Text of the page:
Trump’s Budget Legislates Evil and Mistreats the Poor

Commentary

When we say the most vulnerable or the “least of these” we are not talking about numbers on a page.

We are talking about the elderly — grandmothers and grandfathers, deacons, trustees, and ushers, children’s ministry workers, community leaders, and those who have worked for decades to provide for themselves and their families. We are talking about children and youth who were born with purpose and possibilities, who have their whole lives ahead of them, future pastors, and lay leaders, lawyers, teachers, journalists, and members of Congress — those who will determine the future our nation. We’re talking about those who have disabilities and those who work hard every day – sometimes two and three jobs to make ends meet and provide for their families but get paid low wages that do not cover the high cost of living in most cities and towns in our nation.

We are talking about people, those created in the image and likeness of God, just like we are. Those are the vulnerable people who will be hurt, and I would even say devastated, if President Donald Trump's proposed budget were to pass.

We always say that budgets are moral documents that reflect our values. What does this budget say about us, about who we are and what our values are? Many of us have called this budget immoral and unjust. I would have to go even further than that. I would call it mean, vicious, callous, cruel, and yes, because of the devastating impacts it would have on individuals, families, and entire communities, I would even call it evil – perhaps not in intent, but certainly in effect.

This proposed budget makes deep and severe cuts to safety net, anti-hunger, and anti-poverty programs — programs that have been proven to help people get out of poverty and avoid financial devastation. It cuts programs that help the elderly avoid destitution. It cuts education, afterschool programs, TRIO student services, and GEAR Up that helps people from low-income families go to college on the one hand, and job training programs on the other. It makes deep and vicious cuts to Medicaid and Supplemental Nutrition Assistance Programs (food stamps). It eliminates Community Development Block Grants, which have helped to revitalize communities across this nation. It slashes housing vouchers that help provide affordable and adequate shelter for families. It cuts Meals on Wheels for crying out loud! It cuts disability insurance and attaches unreasonable work requirements that people who are looking for a job, have to have a job in order to be eligible for health benefits and food stamps. It undermines care for God’s creation and disproportionately will have negative impacts on African American and Latino communities.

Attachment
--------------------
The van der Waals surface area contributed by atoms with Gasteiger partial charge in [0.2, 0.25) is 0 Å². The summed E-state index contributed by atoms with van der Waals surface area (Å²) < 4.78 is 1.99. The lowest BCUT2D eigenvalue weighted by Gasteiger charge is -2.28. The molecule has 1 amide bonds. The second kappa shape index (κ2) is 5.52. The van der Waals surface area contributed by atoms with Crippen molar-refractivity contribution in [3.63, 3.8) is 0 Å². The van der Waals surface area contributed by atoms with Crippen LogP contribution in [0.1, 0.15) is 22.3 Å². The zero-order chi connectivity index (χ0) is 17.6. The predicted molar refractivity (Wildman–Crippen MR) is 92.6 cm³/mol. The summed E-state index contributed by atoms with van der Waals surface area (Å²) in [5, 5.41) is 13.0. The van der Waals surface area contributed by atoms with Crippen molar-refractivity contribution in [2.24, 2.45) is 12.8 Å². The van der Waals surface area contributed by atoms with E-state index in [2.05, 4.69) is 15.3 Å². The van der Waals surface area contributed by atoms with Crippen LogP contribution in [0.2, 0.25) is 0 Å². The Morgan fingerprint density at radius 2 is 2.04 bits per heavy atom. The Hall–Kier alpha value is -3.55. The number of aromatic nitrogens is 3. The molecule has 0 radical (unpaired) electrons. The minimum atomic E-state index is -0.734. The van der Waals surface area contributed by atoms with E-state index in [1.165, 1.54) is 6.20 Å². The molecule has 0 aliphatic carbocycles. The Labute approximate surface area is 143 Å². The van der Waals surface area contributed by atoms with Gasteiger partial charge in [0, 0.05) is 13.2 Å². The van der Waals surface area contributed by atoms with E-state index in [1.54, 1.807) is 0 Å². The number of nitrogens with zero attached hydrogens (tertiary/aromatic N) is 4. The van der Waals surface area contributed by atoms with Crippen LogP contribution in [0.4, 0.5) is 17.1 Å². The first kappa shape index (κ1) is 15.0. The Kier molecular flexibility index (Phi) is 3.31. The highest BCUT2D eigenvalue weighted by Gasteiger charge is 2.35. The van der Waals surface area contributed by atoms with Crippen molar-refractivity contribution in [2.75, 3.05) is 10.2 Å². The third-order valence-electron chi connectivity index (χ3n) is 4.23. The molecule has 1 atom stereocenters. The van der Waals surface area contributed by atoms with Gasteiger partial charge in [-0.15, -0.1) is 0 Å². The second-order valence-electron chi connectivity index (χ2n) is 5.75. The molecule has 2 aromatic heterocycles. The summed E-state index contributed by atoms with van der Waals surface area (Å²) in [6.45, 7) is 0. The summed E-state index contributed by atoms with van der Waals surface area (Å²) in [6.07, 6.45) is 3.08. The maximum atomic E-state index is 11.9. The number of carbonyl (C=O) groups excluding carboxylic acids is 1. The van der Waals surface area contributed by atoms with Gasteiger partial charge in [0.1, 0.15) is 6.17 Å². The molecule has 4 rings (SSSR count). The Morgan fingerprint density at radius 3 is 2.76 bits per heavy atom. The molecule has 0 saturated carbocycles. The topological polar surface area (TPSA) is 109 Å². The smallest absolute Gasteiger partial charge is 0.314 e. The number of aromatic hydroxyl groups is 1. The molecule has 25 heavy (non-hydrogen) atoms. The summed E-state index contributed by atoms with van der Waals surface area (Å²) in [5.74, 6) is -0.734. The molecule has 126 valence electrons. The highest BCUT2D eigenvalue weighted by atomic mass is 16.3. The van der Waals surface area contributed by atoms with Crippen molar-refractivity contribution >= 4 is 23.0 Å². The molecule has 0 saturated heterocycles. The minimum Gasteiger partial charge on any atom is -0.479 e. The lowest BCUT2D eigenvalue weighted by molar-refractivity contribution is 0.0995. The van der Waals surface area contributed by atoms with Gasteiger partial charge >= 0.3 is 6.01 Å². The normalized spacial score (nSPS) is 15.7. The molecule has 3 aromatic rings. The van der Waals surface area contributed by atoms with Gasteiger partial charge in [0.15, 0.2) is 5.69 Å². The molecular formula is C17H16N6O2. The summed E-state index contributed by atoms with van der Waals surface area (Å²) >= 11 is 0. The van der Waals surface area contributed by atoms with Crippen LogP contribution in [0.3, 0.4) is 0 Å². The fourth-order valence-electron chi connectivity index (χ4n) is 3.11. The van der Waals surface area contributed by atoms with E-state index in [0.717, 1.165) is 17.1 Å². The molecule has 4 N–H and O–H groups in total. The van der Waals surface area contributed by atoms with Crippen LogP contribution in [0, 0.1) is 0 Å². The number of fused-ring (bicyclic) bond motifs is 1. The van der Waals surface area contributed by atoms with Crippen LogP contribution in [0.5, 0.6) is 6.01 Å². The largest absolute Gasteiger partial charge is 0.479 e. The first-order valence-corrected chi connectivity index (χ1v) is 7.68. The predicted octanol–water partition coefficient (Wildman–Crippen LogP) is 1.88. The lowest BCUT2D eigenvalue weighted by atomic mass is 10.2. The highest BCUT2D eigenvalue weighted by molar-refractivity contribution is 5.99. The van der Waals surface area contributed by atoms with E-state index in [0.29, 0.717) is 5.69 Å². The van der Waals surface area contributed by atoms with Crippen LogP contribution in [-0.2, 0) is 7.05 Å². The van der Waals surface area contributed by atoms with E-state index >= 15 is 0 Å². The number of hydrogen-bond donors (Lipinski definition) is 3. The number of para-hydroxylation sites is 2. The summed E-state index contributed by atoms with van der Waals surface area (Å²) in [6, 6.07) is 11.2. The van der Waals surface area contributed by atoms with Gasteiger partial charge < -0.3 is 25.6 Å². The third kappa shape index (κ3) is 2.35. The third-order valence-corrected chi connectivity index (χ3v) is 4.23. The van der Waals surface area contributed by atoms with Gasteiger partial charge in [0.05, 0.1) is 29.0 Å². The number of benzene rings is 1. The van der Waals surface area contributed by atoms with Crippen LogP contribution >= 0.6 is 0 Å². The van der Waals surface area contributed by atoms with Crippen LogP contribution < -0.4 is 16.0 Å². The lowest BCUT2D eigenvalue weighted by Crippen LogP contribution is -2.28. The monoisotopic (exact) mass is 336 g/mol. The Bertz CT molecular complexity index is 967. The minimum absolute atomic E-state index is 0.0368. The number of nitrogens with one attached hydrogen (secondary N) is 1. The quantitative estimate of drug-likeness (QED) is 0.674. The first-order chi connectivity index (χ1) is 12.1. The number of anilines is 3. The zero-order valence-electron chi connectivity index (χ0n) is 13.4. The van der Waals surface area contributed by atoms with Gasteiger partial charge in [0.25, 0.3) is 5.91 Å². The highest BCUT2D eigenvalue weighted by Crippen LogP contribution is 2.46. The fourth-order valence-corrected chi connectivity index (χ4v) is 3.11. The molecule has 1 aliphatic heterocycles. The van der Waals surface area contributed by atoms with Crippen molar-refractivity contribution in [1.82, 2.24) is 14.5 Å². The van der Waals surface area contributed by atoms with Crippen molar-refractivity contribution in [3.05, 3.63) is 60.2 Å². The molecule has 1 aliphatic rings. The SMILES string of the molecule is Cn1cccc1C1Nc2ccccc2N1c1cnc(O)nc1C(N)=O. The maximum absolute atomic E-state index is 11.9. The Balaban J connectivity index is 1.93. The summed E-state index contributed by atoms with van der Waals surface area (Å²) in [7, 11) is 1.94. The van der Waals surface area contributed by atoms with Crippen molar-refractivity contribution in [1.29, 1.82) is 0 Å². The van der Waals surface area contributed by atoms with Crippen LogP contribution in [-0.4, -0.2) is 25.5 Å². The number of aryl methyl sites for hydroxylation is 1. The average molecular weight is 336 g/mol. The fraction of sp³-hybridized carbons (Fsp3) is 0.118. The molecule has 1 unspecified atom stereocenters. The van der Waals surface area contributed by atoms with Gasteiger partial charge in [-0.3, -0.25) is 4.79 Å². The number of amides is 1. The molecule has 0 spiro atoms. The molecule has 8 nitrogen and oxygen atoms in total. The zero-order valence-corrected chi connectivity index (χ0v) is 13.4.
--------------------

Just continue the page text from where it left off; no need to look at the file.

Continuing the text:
This proposed budget will starve the hungry, jeopardize the lives of the sick, and sanction the polluting of the water we drink and the air we breathe. All of this, to give tax breaks to the wealthiest in our nation. If I were to use a biblical example, I would say that this budget is one that requires the poor, elderly, low- and moderate-income families to make bricks without straw.

But leaders of various Christian families are unified in our call for members of Congress to reject this budget. We stand to speak out against the devastation that this proposed budget will surely cause. We stand to say this budget legislates evil and mistreats the poor.

We stand unwilling to be silent, and asking our brothers and sisters in Christ to make their voices heard. We want them to join us in letting Congress know that we expect them to do what is just and moral and to vote against this budget.

Leslie Copeland-Tune is director of the Ecumenical Poverty Initiative in Washington, D.C.

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